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1998 Mitsubishi Mirage - Project Mirage: Wrap-Up

Bryn MacKinnon
Sep 1, 2000
Photographer: Richard S. Chang
0009_sstp_z+mitsubishi_mirage+side_view Photo 1/1   |   1998 Mitsubishi Mirage - Project Mirage: Wrap-Up

More Parts For LanceOK, so we're finally done with our Mirage and it must go back to Mitsubishi, but before we tell you what we did to it and give you our parting thoughts on the matter, we thought we'd give you some more parts that are available for the car. Yes, you can start a Project Mirage of your own, and most likely it will turn out better than ours-which would not be tough at all. So, feast your eyes on Lance for the very last time...

Ah, the best-laid plans of mice and...hey, since when do mice make plans? When was the last time a mouse made the conscious decision to establish herself as a leader in the market or to learn a second language? Well, truthfully, we don't know any mice, so maybe we're not the best people to decide if they make plans or not. We can tell you, however, that when humans get the opportunity to build a project car, they plan. Unfortunately, like that of their rodentia compadres, plans sometimes go awry.

2017 Mitsubishi Mirage
$12,995 Base Model (MSRP) 33/41 MPG Fuel Economy

Project Mirage, our two-door red devil, was delivered to us, and we had high aspirations for it. We envisioned building it into the Lancer it yearned to be. Or maybe a sleeper race car, to spank unwitting opponents at the race track. Then we pictured it gleaming in the sunlight at numerous car shows, stunning judges with its unparalleled style. But it didn't quite happen like that. Right away, we lowered it with Eibach springs and put some 17-inch Kosoku Sports DTM wheels and Yokohama 205/40R17 A520 tires on it. And then the discussions came. Who made a body kit? Where could we get one for the two-door model? That posed a problem. We couldn't seem to find an answer to that question.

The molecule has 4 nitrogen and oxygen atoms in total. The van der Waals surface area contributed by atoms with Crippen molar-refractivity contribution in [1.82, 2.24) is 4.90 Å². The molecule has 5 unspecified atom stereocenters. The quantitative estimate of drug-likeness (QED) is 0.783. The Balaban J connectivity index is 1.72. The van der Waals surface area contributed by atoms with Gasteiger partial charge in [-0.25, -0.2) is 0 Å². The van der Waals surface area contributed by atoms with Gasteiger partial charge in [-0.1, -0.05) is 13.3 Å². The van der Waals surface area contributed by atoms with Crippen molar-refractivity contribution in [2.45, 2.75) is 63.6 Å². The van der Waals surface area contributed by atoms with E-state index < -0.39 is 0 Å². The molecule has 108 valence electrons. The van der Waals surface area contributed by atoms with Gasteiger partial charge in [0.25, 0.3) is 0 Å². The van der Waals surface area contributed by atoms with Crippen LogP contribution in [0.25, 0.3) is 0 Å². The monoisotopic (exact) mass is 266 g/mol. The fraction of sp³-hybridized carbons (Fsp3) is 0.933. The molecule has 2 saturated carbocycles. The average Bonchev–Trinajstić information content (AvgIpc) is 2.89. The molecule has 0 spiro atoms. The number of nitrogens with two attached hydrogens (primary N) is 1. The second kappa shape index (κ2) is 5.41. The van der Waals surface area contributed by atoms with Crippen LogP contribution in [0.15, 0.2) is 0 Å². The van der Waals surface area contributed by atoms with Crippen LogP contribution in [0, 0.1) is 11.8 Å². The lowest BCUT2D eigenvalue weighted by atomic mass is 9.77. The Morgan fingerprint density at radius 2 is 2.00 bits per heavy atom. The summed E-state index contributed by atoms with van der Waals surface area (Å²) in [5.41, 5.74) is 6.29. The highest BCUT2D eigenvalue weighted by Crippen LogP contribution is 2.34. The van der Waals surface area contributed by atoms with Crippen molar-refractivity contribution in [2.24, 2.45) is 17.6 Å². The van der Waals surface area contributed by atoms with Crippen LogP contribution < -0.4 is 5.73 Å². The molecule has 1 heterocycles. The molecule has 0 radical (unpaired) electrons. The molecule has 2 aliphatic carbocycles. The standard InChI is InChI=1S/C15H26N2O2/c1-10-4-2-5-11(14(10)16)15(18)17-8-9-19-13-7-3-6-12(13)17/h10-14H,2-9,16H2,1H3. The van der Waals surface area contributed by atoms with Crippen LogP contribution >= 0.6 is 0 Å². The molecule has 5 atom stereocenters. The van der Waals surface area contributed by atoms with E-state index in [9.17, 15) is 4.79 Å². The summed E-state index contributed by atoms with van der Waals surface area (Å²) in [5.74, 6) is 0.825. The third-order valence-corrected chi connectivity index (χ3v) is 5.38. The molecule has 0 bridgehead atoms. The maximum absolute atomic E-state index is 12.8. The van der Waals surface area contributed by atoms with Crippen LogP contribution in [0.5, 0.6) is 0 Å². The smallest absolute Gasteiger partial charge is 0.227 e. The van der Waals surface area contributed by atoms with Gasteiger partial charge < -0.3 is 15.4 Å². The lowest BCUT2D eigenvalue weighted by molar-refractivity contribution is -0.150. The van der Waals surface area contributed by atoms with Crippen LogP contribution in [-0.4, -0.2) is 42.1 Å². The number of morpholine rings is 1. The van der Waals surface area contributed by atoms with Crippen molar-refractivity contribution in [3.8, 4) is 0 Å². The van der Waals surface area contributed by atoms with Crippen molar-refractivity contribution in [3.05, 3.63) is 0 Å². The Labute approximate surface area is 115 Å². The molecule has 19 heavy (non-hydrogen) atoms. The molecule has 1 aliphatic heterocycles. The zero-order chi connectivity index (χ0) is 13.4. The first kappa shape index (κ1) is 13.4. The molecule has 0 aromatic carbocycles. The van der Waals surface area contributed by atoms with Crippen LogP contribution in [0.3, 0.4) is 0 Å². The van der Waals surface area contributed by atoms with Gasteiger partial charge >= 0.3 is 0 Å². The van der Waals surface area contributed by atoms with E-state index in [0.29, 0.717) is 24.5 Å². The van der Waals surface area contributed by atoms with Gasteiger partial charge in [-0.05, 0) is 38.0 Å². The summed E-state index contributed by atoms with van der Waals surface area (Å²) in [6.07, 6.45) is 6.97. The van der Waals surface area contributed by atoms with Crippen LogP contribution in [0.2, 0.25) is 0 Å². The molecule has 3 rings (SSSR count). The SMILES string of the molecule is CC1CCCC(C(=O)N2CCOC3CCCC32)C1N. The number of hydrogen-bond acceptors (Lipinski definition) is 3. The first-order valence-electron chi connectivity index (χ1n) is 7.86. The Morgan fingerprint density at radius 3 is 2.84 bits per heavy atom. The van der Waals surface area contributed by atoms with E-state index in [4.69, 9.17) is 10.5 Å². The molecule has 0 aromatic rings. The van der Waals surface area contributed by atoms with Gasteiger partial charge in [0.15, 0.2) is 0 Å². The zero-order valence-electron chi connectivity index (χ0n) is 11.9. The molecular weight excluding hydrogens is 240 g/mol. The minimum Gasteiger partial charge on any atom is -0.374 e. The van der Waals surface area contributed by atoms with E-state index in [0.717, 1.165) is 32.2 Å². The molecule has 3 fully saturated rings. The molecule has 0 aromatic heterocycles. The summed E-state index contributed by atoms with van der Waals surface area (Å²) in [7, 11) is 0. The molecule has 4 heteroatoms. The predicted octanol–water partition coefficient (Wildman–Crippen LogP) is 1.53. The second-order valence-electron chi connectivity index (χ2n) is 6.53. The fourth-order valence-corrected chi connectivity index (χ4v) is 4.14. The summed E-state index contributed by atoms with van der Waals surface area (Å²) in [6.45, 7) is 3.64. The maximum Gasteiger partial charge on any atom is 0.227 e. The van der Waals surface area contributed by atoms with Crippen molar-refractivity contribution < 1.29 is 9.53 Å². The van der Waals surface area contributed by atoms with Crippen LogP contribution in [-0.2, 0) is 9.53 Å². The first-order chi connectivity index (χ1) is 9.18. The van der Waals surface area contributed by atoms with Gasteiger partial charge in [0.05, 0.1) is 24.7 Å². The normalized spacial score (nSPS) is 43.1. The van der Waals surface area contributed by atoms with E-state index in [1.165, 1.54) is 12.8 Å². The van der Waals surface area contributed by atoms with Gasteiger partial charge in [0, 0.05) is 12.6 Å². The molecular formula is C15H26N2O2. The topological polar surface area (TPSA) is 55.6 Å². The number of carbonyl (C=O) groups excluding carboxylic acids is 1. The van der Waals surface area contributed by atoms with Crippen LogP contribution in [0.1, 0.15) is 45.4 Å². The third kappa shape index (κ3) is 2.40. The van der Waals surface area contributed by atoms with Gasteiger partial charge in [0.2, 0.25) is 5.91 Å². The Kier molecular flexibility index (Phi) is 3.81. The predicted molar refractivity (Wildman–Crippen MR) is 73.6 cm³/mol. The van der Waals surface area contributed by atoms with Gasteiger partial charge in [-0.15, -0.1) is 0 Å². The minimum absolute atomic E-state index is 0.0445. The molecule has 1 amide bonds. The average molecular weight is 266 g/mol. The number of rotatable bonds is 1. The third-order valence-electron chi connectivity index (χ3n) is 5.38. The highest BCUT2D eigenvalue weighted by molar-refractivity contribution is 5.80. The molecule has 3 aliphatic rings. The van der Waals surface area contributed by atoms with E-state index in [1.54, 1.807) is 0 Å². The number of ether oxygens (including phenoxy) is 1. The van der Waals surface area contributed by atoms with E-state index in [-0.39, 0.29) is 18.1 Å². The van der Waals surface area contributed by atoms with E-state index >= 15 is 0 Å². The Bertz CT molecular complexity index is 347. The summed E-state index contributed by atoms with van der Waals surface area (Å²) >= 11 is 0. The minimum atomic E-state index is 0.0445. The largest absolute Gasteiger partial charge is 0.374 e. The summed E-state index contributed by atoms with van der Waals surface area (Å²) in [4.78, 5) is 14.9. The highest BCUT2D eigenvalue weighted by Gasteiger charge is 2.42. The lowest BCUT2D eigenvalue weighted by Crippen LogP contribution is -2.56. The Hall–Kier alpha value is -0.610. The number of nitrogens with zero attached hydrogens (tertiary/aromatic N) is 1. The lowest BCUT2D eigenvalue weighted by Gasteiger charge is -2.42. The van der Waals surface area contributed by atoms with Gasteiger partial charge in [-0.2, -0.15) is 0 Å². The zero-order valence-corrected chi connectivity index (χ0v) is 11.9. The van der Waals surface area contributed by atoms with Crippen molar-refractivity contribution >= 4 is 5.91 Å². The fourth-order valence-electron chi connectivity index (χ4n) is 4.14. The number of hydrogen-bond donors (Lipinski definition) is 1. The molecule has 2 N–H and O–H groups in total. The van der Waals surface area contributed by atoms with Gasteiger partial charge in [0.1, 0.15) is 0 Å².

Then came the topic of performance parts. After calling around and searching, we found a company willing to fabricate a prototype cold-air intake for our little Lance: Injen. And they did, and it worked. Brakes came next with a set of front rotors from Power Slot. But we were taking our time with things and by the time we started sinking our teeth into the project, it was time to give the car back to Mitsubishi.

Fast FactsRide 1998 MirageHometown Los Angeles, CaliforniaDaily Grind Lunch GetterUnder The Hood 1.8L, Injen intake system, HoseTechniques engine dress-up kitRollers Kosoku Sports DTM 17-inch wheels wrapped in Yokohoma 205/40R17 rubberStiff Stuff Eibach Pro-Kit springsStoppers Power Slot rotors Outside Mitsubishi Optional Equipment body kit and spoilerInside Weapon*R floor mats, Ractive pedal set, Ractive shift knobIce Factory Mitsubishi stereoProps Mitsubishi, Injen, Savas Wheel and Tire, Kosoku, Versus, Powerstop, Ractive, Unorthodox, HoseTechniques, and Weapon*R

By Bryn MacKinnon
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